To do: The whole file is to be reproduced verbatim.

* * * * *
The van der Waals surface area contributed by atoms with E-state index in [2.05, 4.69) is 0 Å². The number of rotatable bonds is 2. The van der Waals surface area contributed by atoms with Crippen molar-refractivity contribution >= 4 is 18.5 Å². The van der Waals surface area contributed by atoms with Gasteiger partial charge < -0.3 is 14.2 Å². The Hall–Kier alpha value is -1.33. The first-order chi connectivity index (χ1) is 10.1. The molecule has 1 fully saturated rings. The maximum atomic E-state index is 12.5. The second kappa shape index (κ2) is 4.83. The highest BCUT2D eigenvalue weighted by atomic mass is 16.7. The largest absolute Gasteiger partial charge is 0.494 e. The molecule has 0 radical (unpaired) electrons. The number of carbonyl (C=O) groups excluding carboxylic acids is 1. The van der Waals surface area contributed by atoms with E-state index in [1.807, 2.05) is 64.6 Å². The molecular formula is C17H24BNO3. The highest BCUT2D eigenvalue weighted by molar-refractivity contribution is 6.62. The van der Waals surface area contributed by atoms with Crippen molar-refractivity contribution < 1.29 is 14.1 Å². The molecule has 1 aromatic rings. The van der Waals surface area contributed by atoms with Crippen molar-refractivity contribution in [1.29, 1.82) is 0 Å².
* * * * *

The van der Waals surface area contributed by atoms with E-state index in [2.05, 4.69) is 0 Å². The number of rotatable bonds is 2. The van der Waals surface area contributed by atoms with Crippen molar-refractivity contribution >= 4 is 18.5 Å². The van der Waals surface area contributed by atoms with Gasteiger partial charge < -0.3 is 14.2 Å². The Hall–Kier alpha value is -1.33. The first-order chi connectivity index (χ1) is 10.1. The molecule has 1 fully saturated rings. The maximum atomic E-state index is 12.5. The second kappa shape index (κ2) is 4.83. The highest BCUT2D eigenvalue weighted by atomic mass is 16.7. The largest absolute Gasteiger partial charge is 0.494 e. The molecule has 0 radical (unpaired) electrons. The number of carbonyl (C=O) groups excluding carboxylic acids is 1. The van der Waals surface area contributed by atoms with E-state index in [1.807, 2.05) is 64.6 Å². The molecular formula is C17H24BNO3. The highest BCUT2D eigenvalue weighted by molar-refractivity contribution is 6.62. The van der Waals surface area contributed by atoms with Crippen molar-refractivity contribution < 1.29 is 14.1 Å². The molecule has 1 aromatic rings. The van der Waals surface area contributed by atoms with Crippen molar-refractivity contribution in [1.29, 1.82) is 0 Å².